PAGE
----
car·​a·​pace | \ ˈker-ə-ˌpās How to pronounce carapace (audio) , ˈka-rə- \

Definition of carapace

1 : a bony or chitinous case or shield covering the back or part of the back of an animal (such as a turtle or crab)
2 : a protective, decorative, or disguising shell the carapace of reserve he built around himself— M. M. Mintz

Examples of carapace in a Sentence

Recent Examples on the Web However, unlike the ground sloth, the turtle survived based on evidence of bone regeneration in the carapace. Ashley Strickland, CNN, "13 million-year-old bite marks on fossil reveal 'strongest bite force ever measured in the animal kingdom'," 25 Aug. 2020 And his sincerely constructed carapace of normal science is what makes the work especially chilling. Adam Gopnik, The New Yorker, "Revisiting Mengele’s Malignant “Race Science”," 15 June 2020 But while Pete Davidson lives with his mom partly to escape the trappings of fame, his character Scott uses his subterranean man cave as an emotional carapace. David Sims, The Atlantic, "The King of Staten Island," 13 June 2020 Goedeke’s trip would, not unlike the burl itself, traverse beneath the hard carapace of her isolated suffering and evoke something much bigger, even transformative. John Semley, The New Republic, "Turn On, Tune In, Cash In," 27 Apr. 2020 But boxfish sport a set of hard, bony plates, called a carapace. Cara Giaimo, New York Times, "How the World’s Squarest Fish Gets Around," 15 Apr. 2020 Like Salinger, like Robert Frost, like Ernest Hemingway, Philip generated a carapace that became a myth. Benjamin Taylor, The Atlantic, "Being Friends With Philip Roth," 21 Apr. 2020 There is Eva’s little brother, Aaron (Tyler Alvarez), morphing from a tender, kindhearted boy into a man with a military-macho carapace. New York Times, "Review: A Crisis of Borders in ‘72 Miles to Go…’," 10 Mar. 2020 New research suggests that nine million hawksbills were slaughtered in the past 150 years, mostly for their fiery red and gold carapaces, which were fashioned into hair clips, eyeglasses, jewelry boxes, and furniture. Craig Welch, National Geographic, "Sea turtles are surviving—despite us," 20 Sep. 2019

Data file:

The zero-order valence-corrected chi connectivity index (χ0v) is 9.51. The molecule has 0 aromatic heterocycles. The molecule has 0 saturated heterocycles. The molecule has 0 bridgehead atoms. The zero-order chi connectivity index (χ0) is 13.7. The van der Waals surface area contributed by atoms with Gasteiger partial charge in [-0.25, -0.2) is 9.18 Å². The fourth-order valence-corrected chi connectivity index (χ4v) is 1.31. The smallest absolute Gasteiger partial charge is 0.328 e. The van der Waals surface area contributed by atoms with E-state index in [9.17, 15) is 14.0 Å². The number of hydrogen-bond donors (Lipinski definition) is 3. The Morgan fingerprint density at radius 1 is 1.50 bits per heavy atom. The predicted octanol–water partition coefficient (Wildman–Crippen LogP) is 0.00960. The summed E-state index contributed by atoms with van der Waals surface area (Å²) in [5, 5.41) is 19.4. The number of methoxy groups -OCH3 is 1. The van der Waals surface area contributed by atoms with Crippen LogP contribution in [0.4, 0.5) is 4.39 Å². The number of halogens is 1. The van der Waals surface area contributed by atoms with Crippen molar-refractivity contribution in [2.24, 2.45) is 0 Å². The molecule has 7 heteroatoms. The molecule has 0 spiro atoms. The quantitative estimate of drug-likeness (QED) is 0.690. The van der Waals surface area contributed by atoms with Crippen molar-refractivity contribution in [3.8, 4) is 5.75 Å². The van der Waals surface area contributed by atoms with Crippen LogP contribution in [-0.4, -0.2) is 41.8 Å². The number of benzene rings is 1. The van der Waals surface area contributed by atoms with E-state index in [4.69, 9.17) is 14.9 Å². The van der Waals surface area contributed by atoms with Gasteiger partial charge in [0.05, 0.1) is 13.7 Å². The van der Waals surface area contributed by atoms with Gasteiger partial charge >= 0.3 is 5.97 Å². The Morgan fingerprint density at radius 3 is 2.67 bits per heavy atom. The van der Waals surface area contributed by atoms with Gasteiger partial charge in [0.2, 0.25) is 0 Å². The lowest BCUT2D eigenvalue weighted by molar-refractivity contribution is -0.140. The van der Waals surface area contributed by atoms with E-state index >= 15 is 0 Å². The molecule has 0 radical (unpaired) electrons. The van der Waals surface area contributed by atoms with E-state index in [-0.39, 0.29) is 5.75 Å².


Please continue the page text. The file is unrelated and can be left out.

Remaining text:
These example sentences are selected automatically from various online news sources to reflect current usage of the word 'carapace.' Views expressed in the examples do not represent the opinion of Merriam-Webster or its editors. Send us feedback.

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First Known Use of carapace

1836, in the meaning defined at sense 1

History and Etymology for carapace

French, from Spanish carapacho

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The first known use of carapace was in 1836

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Cite this Entry

“Carapace.” Dictionary, Merriam-Webster, Accessed 26 Jan. 2021.

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How to pronounce carapace (audio)

English Language Learners Definition of carapace

technical : a hard shell on the back of some animals (such as turtles or crabs)

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